yesterday I was having lunch and I read this beautiful story.
It’s the story of a rich and young american entrepreneur who made millions and felt very sad. Everything changed when he started to sell everything and live in a small studio in Manhattan.
The article is literally spreading all around the world and it’s a very very important good read if you want to be happier and…make more money
I LIVE in a 420-square-foot studio. I sleep in a bed that folds down from the wall. I have six dress shirts. I have 10 shallow bowls that I use for salads and main dishes. When people come over for dinner, I pull out my extendable dining room table. I don’t have a single CD or DVD and I have 10 percent of the books I once did.
I have come a long way from the life I had in the late ’90s, when, flush with cash from an Internet start-up sale, I had a giant house crammed with stuff — electronics and cars and appliances and gadgets.
Somehow this stuff ended up running my life, or a lot of it; the things I consumed ended up consuming me. My circumstances are unusual (not everyone gets an Internet windfall before turning 30), but my relationship with material things isn’t.
We live in a world of surfeit stuff, of big-box stores and 24-hour online shopping opportunities. Members of every socioeconomic bracket can and do deluge themselves with products.
There isn’t any indication that any of these things makes anyone any happier; in fact it seems the reverse may be true.
For me, it took 15 years, a great love and a lot of travel to get rid of all the inessential things I had collected and live a bigger, better, richer life with less.
It started in 1998 in Seattle, when my partner and I sold our Internet consultancy company, Sitewerks, for more money than I thought I’d earn in a lifetime.
To celebrate, I bought a four-story, 3,600-square-foot, turn-of-the-century house in Seattle’s happening Capitol Hill neighborhood and, in a frenzy of consumption, bought a brand-new sectional couch (my first ever), a pair of $300 sunglasses, a ton of gadgets, like an Audible.com MobilePlayer (one of the first portable digital music players) and an audiophile-worthy five-disc CD player. And, of course, a black turbocharged Volvo. With a remote starter!
I was working hard for Sitewerks’ new parent company, Bowne, and didn’t have the time to finish getting everything I needed for my house. So I hired a guy named Seven, who said he had been Courtney Love’s assistant, to be my personal shopper. He went to furniture, appliance and electronics stores and took Polaroids of things he thought I might like to fill the house; I’d shuffle through the pictures and proceed on a virtual shopping spree.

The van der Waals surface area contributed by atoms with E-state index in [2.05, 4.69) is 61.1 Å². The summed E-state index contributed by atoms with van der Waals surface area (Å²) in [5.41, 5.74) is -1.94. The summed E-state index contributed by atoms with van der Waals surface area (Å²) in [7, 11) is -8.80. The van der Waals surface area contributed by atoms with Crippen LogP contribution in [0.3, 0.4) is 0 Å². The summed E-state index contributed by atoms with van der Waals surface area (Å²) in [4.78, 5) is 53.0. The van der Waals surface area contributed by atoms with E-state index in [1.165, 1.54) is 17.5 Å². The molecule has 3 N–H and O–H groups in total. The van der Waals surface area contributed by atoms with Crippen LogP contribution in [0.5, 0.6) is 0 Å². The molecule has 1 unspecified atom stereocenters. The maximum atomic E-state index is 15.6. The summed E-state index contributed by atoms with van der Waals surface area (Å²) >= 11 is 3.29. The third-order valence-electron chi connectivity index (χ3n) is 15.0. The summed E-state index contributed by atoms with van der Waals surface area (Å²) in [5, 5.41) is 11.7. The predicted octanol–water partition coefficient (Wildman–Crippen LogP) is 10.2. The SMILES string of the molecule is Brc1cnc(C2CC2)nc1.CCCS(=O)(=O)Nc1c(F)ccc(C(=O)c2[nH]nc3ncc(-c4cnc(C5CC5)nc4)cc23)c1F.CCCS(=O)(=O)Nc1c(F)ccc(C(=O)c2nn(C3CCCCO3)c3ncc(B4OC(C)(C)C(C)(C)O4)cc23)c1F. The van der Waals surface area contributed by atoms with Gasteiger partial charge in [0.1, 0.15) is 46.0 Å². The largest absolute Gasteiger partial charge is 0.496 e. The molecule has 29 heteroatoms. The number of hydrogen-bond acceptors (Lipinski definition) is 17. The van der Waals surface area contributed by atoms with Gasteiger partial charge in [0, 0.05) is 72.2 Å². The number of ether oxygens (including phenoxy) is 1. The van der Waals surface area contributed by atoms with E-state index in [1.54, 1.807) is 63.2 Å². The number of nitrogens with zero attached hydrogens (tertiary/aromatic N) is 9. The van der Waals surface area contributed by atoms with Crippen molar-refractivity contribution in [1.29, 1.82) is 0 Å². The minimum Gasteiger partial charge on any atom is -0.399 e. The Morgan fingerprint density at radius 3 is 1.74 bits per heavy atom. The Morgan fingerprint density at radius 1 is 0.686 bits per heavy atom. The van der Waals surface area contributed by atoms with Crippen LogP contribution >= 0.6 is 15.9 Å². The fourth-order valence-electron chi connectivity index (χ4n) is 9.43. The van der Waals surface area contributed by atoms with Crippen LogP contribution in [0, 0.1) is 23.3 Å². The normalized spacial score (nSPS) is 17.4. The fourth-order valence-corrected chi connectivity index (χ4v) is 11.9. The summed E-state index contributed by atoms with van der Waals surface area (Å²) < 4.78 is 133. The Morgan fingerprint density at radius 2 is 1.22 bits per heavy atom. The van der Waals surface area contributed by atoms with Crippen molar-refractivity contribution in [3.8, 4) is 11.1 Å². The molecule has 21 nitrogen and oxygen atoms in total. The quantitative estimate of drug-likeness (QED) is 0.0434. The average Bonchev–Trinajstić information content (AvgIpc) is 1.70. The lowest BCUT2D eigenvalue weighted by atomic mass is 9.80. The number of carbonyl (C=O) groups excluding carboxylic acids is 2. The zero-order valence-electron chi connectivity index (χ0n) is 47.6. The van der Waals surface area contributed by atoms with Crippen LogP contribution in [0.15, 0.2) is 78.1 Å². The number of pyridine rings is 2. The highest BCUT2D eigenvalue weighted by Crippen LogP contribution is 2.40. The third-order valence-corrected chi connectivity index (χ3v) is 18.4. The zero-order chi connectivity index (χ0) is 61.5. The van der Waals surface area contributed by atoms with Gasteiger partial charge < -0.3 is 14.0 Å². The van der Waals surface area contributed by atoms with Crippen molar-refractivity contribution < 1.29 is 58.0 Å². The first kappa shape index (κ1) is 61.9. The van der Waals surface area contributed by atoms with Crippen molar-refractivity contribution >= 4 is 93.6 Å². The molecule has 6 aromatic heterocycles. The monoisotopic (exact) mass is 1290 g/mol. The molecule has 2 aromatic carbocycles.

My success and the things it bought quickly changed from novel to normal. Soon I was numb to it all. The new Nokia phone didn’t excite me or satisfy me. It didn’t take long before I started to wonder why my theoretically upgraded life didn’t feel any better and why I felt more anxious than before.
The same, it’s the same for us traders. We don’t have to trade for the money. Money are always a consequence of something else. They are not the master, WE are the master.
We don’t live to trade, we need to trade to live. Becuase we like Forex trading, because it gives you financial freedom, because it allows you to spend time with the ones you love, because it’s incredibly democratic. You don’t need big investments at the beginning, you can become a PRO trader without money. You can decide to click on magnify icon of your account only when you’re sure. If you know how to do it, you can actually build a life on trading. But this is not how the vast majority of websites tell you the story. They make you believe you’ll be rich in 1 week. This is not the truth and you know what…the story of Graham Hill teach us that to become rich fast is ALWAYS a bad, very bad nightmare.
The blessed ones are the ones who becomes rich, little by little. They become rich inside and then outside.
This is the secret.
Happiness makes money
Davide Franceschini | Chief Trader